Ontario leaders — old and current — were pinned in the crossfire of Justin Trudeau and Andrew Scheer’s battle Monday for the vote-rich province that’s the gateway to federal victory.
Their fight focused in large part on whether a Liberal or a Conservative government would be best suited to work with the provinces to protect Canada’s public health-care system. Over in Atlantic Canada, NDP Leader Jagmeet Singh and Green Leader Elizabeth May also jockeyed over their party’s health-care policies.
Scheer and Trudeau, were trying to plunder a bountiful crop of votes in the densely populated communities around Toronto and the rest of the Golden Horseshoe around the west end of Lake Ontario.
Trudeau fired the first shot, telling Ontario voters not to “double down” on Conservatives after they elected Doug Ford premier in 2018. Trudeau used a new promise of a national pharmacare program to portray Scheer as a faithful Ford follower who won’t defend people’s interests in fighting for better access to doctors, drugs or mental-health counsellors.
Scheer, meanwhile, evoked the vanquished Ontario Liberal premier Kathleen Wynne, and her predecessor Dalton McGuinty, linking Wynne’s political demise to a federal leader he branded corrupt and incapable of telling the truth. Scheer promised to make it cheaper for Canadians to buy homes, pledging to resurrect 30-year mortgages and ease the so-called stress test on mortgages, while accusing Trudeau of digging Canadians deeper into debt.
“The question becomes for Canadians: Who do you want negotiating with Doug Ford when it comes to your health?” Trudeau said.
In the suburban Toronto community of Vaughan, Ont., Scheer deflected questions about his affiliation with Ford by lampooning Trudeau’s focus on other Conservative leaders.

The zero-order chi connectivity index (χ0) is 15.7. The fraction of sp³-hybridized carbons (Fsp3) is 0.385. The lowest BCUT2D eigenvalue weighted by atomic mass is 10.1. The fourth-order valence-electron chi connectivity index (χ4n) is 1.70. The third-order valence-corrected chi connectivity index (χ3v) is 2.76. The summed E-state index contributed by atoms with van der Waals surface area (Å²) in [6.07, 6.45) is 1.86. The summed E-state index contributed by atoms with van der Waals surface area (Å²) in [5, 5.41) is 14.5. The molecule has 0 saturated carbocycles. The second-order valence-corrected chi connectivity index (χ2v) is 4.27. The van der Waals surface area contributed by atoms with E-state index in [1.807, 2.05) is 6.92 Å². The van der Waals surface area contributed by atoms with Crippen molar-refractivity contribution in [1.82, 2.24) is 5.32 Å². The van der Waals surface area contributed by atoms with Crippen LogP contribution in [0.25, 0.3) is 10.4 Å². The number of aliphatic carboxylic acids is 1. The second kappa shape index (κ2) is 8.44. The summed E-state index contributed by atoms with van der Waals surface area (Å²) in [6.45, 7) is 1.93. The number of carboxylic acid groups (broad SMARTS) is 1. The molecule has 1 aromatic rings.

“The real question is: What’s the difference between Kathleen Wynne and Justin Trudeau? The very same people who are the architects of the failed Kathleen Wynne-Dalton McGuinty government that raised taxes, ran massive deficits, mired in scandal and corruption, are now working for Justin Trudeau, and they’re following the same playbook,” said Scheer.
“So voters in Ontario know that they can limit the damage from Justin Trudeau to one term.”
In Halifax, Singh criticized both his frontrunning opponents, saying only a New Democrat government could help deliver the health care Canadians need.
“Justin Trudeau attacked Harper so viciously but he actually implemented his cuts to health care. And Mr. Scheer is going to keep it going,” Singh said, sparking applause at a town-hall meeting.
The upbeat response allowed Singh to pivot from his uncomfortable debut in neighbouring New Brunswick earlier in the day where he was forced to address criticism that he has forgotten that province by never visiting, amid a summer controversy that saw some NDP candidates switch to the Greens.
“I’m really sorry,” Singh said in Bathurst, N.B. “I’m sorry I didn’t get here earlier. I’m happy to be here. I’m honoured to be here and it’s a beautiful place.”
In Fredericton, May outlined her party’s plan to break down barriers to mental health care, including reducing wait times and putting more money into services in rural and remote areas. “Universal health care is under attack,” she declared.
The Canadian Press